Background: While the effectiveness of teaching human topographical anatomy by groups of medical students carrying out embalmed cadaver dissections has been recognized for centuries, the mechanisms by which this teaching is so effective have not been well described.
Methods: In the recently reintroduced 7-week elective anatomy by whole body dissection course for senior medical students at Sydney Medical School, team-based learning (TBL) principles were used in the course design and implementation. In the 2011 course, 42 senior medical students participated. The effectiveness of TBL pedagogy was assessed by knowledge acquisition and retention and by administration of a questionnaire to evaluate the impact of the principles of this pedagogy.
Results: The course produced a marked increase in topographical anatomical knowledge. The median pre-course assessment score was 9/20 (interquartile range 5) and the median post-course assessment score was 19.5/20 (interquartile range 1.75). The difference was statistically significant (P < 0.001). There was near universal agreement by students that five key principles of TBL (small groups, instructor selected allocation to groups, regular assessments, inter- and intra-group competitiveness, and prescribed out-of-class preparation), contributed to this knowledge acquisition.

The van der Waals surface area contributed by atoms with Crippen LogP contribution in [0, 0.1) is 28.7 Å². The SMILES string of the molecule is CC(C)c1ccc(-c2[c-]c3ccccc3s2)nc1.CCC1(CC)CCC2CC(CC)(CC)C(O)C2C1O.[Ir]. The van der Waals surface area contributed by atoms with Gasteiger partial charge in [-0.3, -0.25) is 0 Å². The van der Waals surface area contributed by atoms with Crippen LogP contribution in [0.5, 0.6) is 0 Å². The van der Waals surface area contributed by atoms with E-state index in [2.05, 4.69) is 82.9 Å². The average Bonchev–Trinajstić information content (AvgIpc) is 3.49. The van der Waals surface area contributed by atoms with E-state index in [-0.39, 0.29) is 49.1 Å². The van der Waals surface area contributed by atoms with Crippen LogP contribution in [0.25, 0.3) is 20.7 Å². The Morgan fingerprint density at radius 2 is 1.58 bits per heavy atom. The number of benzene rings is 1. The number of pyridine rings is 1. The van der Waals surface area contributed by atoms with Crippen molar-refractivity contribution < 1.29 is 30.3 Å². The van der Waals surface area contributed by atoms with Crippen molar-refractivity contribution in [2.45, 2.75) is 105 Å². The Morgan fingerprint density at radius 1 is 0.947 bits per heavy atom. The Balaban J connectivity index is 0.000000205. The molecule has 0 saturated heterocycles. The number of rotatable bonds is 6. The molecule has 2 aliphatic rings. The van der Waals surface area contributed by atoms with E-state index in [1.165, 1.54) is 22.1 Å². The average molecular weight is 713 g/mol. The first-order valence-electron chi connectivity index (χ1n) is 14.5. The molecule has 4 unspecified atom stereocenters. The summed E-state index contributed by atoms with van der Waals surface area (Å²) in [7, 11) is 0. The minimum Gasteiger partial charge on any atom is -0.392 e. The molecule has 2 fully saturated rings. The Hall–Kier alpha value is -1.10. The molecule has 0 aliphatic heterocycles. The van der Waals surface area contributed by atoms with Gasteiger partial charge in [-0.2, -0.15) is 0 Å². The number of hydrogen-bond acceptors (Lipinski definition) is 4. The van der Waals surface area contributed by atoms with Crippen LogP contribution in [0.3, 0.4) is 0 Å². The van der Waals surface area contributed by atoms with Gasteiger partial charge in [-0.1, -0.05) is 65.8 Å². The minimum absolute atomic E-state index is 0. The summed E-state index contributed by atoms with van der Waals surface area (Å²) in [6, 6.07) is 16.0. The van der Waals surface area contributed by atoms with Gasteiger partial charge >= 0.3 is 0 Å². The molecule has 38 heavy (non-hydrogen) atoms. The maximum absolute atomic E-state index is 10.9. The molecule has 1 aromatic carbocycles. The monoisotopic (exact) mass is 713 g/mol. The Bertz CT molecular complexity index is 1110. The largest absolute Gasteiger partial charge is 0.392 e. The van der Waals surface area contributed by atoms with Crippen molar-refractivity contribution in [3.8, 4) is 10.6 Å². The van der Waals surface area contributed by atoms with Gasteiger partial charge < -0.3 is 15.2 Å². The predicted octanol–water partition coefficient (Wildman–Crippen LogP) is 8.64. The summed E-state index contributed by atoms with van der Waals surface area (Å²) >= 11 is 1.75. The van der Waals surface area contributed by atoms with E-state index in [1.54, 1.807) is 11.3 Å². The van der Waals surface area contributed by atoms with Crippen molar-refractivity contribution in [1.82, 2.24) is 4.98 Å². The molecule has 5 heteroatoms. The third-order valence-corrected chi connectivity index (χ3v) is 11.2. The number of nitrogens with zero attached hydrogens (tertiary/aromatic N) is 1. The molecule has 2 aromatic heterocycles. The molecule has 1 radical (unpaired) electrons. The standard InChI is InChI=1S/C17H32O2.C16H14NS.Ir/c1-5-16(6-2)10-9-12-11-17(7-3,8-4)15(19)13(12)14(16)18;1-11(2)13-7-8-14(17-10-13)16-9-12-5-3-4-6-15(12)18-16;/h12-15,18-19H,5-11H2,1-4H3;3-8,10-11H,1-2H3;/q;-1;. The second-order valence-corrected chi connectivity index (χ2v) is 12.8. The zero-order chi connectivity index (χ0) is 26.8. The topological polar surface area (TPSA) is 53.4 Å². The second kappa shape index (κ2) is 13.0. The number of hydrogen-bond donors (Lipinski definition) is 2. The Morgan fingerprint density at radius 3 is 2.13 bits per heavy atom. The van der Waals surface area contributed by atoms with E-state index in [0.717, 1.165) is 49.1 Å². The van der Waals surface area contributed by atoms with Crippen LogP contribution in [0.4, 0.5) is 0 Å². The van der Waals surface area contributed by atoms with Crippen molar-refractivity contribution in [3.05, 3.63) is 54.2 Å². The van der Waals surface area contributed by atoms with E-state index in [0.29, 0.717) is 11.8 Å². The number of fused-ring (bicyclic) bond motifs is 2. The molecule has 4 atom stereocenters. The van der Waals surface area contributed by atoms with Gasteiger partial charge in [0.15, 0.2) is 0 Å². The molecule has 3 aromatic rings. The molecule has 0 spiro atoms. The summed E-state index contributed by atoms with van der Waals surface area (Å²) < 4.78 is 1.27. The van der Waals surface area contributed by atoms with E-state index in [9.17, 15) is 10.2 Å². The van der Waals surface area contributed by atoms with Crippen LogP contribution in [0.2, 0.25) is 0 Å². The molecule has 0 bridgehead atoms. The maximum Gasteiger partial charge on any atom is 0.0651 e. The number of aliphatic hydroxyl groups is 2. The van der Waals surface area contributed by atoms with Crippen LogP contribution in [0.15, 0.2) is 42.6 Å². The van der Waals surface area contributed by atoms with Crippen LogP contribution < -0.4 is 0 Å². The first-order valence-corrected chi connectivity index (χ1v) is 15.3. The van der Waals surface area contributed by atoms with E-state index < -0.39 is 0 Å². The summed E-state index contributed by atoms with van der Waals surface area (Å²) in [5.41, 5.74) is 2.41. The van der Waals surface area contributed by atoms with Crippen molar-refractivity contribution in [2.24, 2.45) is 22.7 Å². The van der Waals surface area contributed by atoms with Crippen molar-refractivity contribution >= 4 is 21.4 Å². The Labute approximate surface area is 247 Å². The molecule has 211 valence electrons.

Conclusion: The application of TBL methodology to teaching human anatomy by dissection enables a large group of students to have small group experiences without a large number of teachers. It results in effective acquisition of topographical anatomical knowledge and appears to provide better acquisition of such knowledge than the previous methods of anatomy teaching to which these students had been exposed.